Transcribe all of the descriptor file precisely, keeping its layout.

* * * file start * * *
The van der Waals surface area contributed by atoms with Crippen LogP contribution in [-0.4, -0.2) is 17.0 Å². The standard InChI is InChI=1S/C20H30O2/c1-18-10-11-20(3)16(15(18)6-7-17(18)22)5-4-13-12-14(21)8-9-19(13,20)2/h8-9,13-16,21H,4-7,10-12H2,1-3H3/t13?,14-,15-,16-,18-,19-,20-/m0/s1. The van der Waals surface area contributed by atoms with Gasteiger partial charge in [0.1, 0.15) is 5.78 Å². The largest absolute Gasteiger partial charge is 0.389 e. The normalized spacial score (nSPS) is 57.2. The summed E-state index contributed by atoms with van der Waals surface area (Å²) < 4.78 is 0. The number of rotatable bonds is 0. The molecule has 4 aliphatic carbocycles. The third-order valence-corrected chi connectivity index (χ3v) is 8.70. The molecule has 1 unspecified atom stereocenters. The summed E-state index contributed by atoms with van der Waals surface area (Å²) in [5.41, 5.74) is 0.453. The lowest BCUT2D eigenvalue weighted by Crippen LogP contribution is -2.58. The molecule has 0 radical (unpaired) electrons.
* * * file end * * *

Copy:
The van der Waals surface area contributed by atoms with Crippen LogP contribution in [-0.4, -0.2) is 17.0 Å². The standard InChI is InChI=1S/C20H30O2/c1-18-10-11-20(3)16(15(18)6-7-17(18)22)5-4-13-12-14(21)8-9-19(13,20)2/h8-9,13-16,21H,4-7,10-12H2,1-3H3/t13?,14-,15-,16-,18-,19-,20-/m0/s1. The van der Waals surface area contributed by atoms with Gasteiger partial charge in [0.1, 0.15) is 5.78 Å². The largest absolute Gasteiger partial charge is 0.389 e. The normalized spacial score (nSPS) is 57.2. The summed E-state index contributed by atoms with van der Waals surface area (Å²) < 4.78 is 0. The number of rotatable bonds is 0. The molecule has 4 aliphatic carbocycles. The third-order valence-corrected chi connectivity index (χ3v) is 8.70. The molecule has 1 unspecified atom stereocenters. The summed E-state index contributed by atoms with van der Waals surface area (Å²) in [5.41, 5.74) is 0.453. The lowest BCUT2D eigenvalue weighted by Crippen LogP contribution is -2.58. The molecule has 0 radical (unpaired) electrons.